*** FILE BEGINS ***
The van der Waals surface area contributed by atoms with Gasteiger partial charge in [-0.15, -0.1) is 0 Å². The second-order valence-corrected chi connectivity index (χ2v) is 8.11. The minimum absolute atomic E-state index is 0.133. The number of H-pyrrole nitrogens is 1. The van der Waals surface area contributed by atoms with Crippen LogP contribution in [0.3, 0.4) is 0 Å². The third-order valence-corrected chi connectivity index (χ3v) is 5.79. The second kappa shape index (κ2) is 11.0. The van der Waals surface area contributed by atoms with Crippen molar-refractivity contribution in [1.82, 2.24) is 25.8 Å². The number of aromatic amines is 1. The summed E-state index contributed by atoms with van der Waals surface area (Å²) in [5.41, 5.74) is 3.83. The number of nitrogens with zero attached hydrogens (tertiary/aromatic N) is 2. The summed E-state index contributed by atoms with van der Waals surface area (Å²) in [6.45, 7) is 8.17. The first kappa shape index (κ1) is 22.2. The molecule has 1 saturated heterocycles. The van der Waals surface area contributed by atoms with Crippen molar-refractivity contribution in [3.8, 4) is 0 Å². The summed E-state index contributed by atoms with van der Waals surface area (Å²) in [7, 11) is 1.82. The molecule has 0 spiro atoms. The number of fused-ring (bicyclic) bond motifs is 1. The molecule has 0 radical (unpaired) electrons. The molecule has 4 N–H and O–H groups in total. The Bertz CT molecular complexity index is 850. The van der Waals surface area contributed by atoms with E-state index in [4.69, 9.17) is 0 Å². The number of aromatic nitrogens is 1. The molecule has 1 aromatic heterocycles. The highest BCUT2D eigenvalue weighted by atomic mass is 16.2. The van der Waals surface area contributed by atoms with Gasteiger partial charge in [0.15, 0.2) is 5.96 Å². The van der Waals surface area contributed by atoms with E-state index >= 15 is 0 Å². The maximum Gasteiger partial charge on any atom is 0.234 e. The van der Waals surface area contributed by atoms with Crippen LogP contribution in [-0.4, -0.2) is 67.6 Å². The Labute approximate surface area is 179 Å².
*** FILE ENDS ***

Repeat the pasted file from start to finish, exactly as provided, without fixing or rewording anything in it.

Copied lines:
The van der Waals surface area contributed by atoms with Gasteiger partial charge in [-0.15, -0.1) is 0 Å². The second-order valence-corrected chi connectivity index (χ2v) is 8.11. The minimum absolute atomic E-state index is 0.133. The number of H-pyrrole nitrogens is 1. The van der Waals surface area contributed by atoms with Crippen LogP contribution in [0.3, 0.4) is 0 Å². The third-order valence-corrected chi connectivity index (χ3v) is 5.79. The second kappa shape index (κ2) is 11.0. The van der Waals surface area contributed by atoms with Crippen molar-refractivity contribution in [1.82, 2.24) is 25.8 Å². The number of aromatic amines is 1. The summed E-state index contributed by atoms with van der Waals surface area (Å²) in [5.41, 5.74) is 3.83. The number of nitrogens with zero attached hydrogens (tertiary/aromatic N) is 2. The summed E-state index contributed by atoms with van der Waals surface area (Å²) in [6.45, 7) is 8.17. The first kappa shape index (κ1) is 22.2. The molecule has 1 saturated heterocycles. The van der Waals surface area contributed by atoms with Crippen molar-refractivity contribution in [3.8, 4) is 0 Å². The summed E-state index contributed by atoms with van der Waals surface area (Å²) in [7, 11) is 1.82. The molecule has 0 spiro atoms. The number of fused-ring (bicyclic) bond motifs is 1. The molecule has 0 radical (unpaired) electrons. The molecule has 4 N–H and O–H groups in total. The Bertz CT molecular complexity index is 850. The van der Waals surface area contributed by atoms with E-state index in [4.69, 9.17) is 0 Å². The number of aromatic nitrogens is 1. The molecule has 1 aromatic heterocycles. The highest BCUT2D eigenvalue weighted by atomic mass is 16.2. The van der Waals surface area contributed by atoms with Gasteiger partial charge in [0.15, 0.2) is 5.96 Å². The van der Waals surface area contributed by atoms with E-state index >= 15 is 0 Å². The maximum Gasteiger partial charge on any atom is 0.234 e. The van der Waals surface area contributed by atoms with Crippen LogP contribution in [-0.4, -0.2) is 67.6 Å². The Labute approximate surface area is 179 Å².